The Invisible Wounds of War project supports salaries for psychologists and social workers, and has enabled the parish to source Hibuki stuffed dogs to help children develop coping mechanisms for when they feel anxious, scared, or sad. The children soothe the dogs when they themselves feel stressed, which in turn soothes them. ICMC support also covers educational materials and recreational trips for children, and awareness raising for parents.
The National Center for Spiritual and Psychosocial Support is a coordination center for psychological aid and rehabilitation established by Ukrainian Roman Catholic Bishops, which serves as a centralized clearing house for funding, program design, recruitment, and professional training.
ICMC funds salaries for Ukrainian psychologists working with internally displaced persons in five diocesan rehabilitation centers in the dioceses of Lviv and Kamyanets-Podilsky. ICMC support also enables dedicated, specialized training for fifty Ukrainian psychologists and social workers working with internally displaced persons affected by the conflict.
While clergy are trained to offer spiritual support and catechetical answers to complex moral issues, they are not necessarily trained to recognize symptoms of psychological disorders. Training is also required to recognize the limits of pastoral support and the necessity of further referral to mental health professionals.
To strengthen the psychological support capacity of the clergy and enable them to better guide people with major trauma, ICMC is supporting training workshops for priests and seminarians. Delivered by trained psychologists, the workshops take place over a period of one year. ICMC support is further enabling the production of translated guidance for clergy on counseling victims of sexual and gender-based violence, especially women and children who have fled from eastern parts of Ukraine.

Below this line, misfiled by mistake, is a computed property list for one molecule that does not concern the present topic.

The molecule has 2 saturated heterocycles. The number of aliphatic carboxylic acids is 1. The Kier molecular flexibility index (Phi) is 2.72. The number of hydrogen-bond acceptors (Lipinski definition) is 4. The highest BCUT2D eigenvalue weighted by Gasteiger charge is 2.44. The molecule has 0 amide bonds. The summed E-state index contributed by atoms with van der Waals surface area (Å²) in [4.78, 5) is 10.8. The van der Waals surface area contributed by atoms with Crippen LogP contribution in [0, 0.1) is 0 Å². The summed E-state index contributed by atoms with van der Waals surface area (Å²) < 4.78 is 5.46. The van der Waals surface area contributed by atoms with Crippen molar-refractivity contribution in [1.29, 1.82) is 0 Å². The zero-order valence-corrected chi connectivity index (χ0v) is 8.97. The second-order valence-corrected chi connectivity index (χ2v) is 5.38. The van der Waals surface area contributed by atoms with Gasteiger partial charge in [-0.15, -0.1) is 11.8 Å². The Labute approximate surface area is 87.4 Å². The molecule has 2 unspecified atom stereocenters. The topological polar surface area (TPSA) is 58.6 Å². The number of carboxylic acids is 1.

ICMC funding has contributed to purchasing and installing a new heating system and other supplies for a shelter, and upgrading the heating, insulation, and fire alarm systems to provide warm shelter throughout the winter for approximately 100 internally displaced persons.
ICMC funding has also enabled the purchase of a smart board for use in teaching children with hearing and learning disabilities.
ICMC is supporting Caritas Latvia to provide activities to boost the integration and inclusion of 150 young people from Ukraine in Latvian society. The program includes mental health and psychosocial support and opportunities to meet and share activities with Latvian peers, and the recruitment and training of volunteers to support Ukrainian young people and ensure the program’s long-term sustainability.
HELP US SERVE THE UKRAINIANS DURING THE HOUR OF THEIR GREATEST NEED
At the encouragement of the Vatican’s Dicastery for Promoting Integral Human Development, in March 2022 ICMC came together with other Catholic-inspired organizations and agencies working in Ukraine and surrounding countries to coordinate the Catholic response to the massive movements of people, both within Ukraine and beyond its borders. Convened by ICMC, the Catholic Response for Ukraine Working Group (CR4U) has since been involved in coordinating the response of various actors on the ground together with global partners.
The CR4U Working Group is comprised of the following members:
The main areas of activity of the working group are information-sharing, advocacy, humanitarian responses, communications, and support to clergy and laypersons who find themselves working as frontline responders on the ground, often with little preparation or respite.